“What’s the budget?”
“Fifty Australian dollars a day for food, travel, and sundries. Fifty for accommodation.”
“That’s incredibly low,” I mumble and look at the floor. “Do you want me to stay in hostels and eat ramen?”
“If it’s a spontaneous decision, yes. If you have to sleep on a bus bench and use a camp stove to make noodles, make it an adventure. Hitchhiking is much safer there.”
“You want me to go to Australia without reservations and hitchhike?”
“Hitchhike, cozy up to a bunch of uni students in an RV, or just think outside the box,” he swipes his hand over his desk like none of this really matters. “We’ll take care of your flight there, and you can call Carol and tell her what city you want to fly out of to get home. I had Carol make you reservations for two nights in Sydney. That should get you started. But make no mistake, Ava,” he says, leaning forward and looking straight into my eyes. He doesn’t blink, and I want to look away. Would that be disrespectful? “I want an adventure. I want you to do something besides stay in Sydney. Find the hidden wonders. Find the hole in the wall restaurant with Thai food that will melt your tongue and clear your sinuses for five bucks. I want more than a rousing article about eating a beet on your McDonald’s sandwich.”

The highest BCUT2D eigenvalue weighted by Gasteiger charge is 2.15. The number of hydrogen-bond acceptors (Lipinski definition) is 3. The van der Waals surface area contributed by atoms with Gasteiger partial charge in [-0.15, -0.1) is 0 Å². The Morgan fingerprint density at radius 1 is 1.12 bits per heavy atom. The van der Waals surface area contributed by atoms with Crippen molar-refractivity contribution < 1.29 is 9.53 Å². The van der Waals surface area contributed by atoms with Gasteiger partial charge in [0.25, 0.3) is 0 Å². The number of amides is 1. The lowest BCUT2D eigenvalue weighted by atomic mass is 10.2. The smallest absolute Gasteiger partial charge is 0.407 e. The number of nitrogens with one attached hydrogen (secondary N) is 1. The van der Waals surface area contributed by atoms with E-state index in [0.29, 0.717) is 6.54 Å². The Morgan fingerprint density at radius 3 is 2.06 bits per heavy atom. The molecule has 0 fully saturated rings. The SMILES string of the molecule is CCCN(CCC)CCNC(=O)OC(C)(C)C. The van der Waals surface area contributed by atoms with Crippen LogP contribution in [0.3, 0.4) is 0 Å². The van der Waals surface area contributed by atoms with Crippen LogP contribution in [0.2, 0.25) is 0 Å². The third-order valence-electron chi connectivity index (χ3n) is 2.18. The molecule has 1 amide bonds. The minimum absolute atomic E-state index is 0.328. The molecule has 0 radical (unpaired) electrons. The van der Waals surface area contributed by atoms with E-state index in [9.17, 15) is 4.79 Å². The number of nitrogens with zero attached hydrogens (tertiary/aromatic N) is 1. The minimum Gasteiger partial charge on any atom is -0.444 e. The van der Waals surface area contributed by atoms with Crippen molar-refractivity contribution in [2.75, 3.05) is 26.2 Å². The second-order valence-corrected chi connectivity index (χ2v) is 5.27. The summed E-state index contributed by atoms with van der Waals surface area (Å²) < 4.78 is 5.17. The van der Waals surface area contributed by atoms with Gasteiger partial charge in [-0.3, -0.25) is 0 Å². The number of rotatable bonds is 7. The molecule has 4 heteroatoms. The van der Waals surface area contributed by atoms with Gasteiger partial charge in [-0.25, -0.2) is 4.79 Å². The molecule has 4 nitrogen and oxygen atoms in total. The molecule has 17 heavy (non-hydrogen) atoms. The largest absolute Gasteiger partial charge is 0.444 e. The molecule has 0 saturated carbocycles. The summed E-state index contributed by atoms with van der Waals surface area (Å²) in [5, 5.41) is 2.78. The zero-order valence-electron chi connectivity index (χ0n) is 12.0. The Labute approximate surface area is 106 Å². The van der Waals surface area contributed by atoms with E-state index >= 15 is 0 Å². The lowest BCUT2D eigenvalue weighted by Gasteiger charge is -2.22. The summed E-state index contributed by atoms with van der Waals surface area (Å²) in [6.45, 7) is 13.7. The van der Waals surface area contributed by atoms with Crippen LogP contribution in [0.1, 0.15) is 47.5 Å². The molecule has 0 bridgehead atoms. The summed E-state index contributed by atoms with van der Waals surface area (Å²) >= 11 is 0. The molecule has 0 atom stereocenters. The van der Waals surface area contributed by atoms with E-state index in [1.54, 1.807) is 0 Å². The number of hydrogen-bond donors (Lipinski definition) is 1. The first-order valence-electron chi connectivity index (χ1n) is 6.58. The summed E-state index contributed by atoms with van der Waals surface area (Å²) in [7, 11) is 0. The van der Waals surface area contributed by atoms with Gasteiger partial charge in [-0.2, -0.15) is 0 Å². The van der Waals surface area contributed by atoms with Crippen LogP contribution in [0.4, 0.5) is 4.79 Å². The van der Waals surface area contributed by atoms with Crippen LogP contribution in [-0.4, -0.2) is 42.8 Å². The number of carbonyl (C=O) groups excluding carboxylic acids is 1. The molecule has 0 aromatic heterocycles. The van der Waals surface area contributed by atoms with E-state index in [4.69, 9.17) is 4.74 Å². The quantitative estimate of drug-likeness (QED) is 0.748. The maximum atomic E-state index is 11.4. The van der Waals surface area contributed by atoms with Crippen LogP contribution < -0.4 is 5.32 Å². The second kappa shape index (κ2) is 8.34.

“They eat beets on their burgers down there for some odd reason.”
“Dear God, where are you sending me? Snakes, poisonous spiders, and beets on burgers?”
He waves his fingers, and I know that’s my signal to leave. No arguments. I rise from the chair and walk to the door like I have cement bricks attached to my legs. Like a younger and blonder Jacob Marley.
“I want adventure,” he says as I turn the doorknob. “Once you get to Sydney, you have two days to figure out where to go and something to write about that will make readers want to start saving for a trip Down Under. I want to be dazzled. Knock my socks off and make me want to keep you employed.”
I nod, gulp, and make a finger gun at my boss while smiling the best grin I can muster. “Be prepared to be dazzled, sir.”